About Carl Jackson
Carl Jackson, an accomplished bluegrass instrumentalist and songwriter, was born September 18, 1953, in Louisville, MS. While playing in his father's bluegrass band at the age of 14, he was approached by Jim & Jesse to join their backing group, the Virginia Boys. He accepted and spent most of his teenage years playing banjo for Jim & Jesse and other groups at the Grand Ole Opry. Jackson's talents earned him a contract with the independent Prize label, where he recorded the album Bluegrass Festival in the late '60s.
In 1971, Jackson left to play with the Sullivan Family, but after less than a year, he moved to Ohio to form the Country Store with Keith Whitley and Jimmy Gaudreau. A short time later, he jumped at the chance to join Glen Campbell's backing band. He spent 12 years with Campbell, but during that time he also recorded the albums Banjo Player and Old Friend for Capitol. In 1981, Jackson signed with Sugar Hill and released his tribute to Earl Scruggs, Banjo Man. The following year brought Songs of the South, and in 1983 he joined with old friends Jim & Jesse for Banjo Hits.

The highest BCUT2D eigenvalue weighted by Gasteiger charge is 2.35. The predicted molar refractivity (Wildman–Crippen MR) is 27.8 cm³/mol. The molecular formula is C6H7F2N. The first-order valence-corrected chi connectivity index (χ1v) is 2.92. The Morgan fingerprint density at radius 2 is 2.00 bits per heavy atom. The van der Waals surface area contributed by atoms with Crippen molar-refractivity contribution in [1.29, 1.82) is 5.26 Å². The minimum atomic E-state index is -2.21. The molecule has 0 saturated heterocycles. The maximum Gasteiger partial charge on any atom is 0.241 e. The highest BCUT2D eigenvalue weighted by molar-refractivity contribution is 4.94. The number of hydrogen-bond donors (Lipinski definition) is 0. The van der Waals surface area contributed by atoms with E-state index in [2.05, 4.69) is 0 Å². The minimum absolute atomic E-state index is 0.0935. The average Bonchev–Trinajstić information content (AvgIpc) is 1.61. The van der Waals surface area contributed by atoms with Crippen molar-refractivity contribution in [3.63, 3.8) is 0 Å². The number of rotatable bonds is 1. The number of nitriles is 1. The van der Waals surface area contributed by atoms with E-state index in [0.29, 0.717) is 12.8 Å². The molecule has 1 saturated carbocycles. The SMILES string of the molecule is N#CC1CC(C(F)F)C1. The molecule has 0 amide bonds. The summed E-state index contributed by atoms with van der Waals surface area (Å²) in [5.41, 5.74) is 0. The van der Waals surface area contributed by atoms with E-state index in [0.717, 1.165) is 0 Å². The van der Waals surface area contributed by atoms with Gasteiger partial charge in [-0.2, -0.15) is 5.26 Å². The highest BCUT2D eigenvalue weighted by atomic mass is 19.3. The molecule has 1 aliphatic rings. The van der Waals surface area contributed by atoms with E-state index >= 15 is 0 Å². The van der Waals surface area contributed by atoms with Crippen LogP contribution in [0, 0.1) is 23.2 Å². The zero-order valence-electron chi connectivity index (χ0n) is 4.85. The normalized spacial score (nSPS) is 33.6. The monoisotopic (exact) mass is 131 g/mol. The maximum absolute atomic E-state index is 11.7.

After signing with Columbia in 1984, Carl Jackson left Glen Campbell and began to hit the charts. His Lefty Frizzell cover "She's Gone, Gone, Gone" reached number 44 in 1984, though three later singles never matched its relative success. (Jackson did write the hit "(Love Always) Letter to Home," which peaked in the Top 15 for Campbell in May 1984.) During the late '80s, his rich harmony vocals brightened recordings by Emmylou Harris, Ricky Skaggs, Vince Gill, Garth Brooks, Roger Miller, and many other acts. In the '90s, Carl Jackson began to be rewarded for his years of work. He earned the International Bluegrass Association's Song of the Year award in 1990 for "Little Mountain Church Home," recorded by Ricky Skaggs and the Nitty Gritty Dirt Band on Will the Circle Be Unbroken, Vol. 2, and won a Best Bluegrass Album Grammy the following year with John Starling & the Nash Ramblers for Spring Training. ~ John Bush, Rovi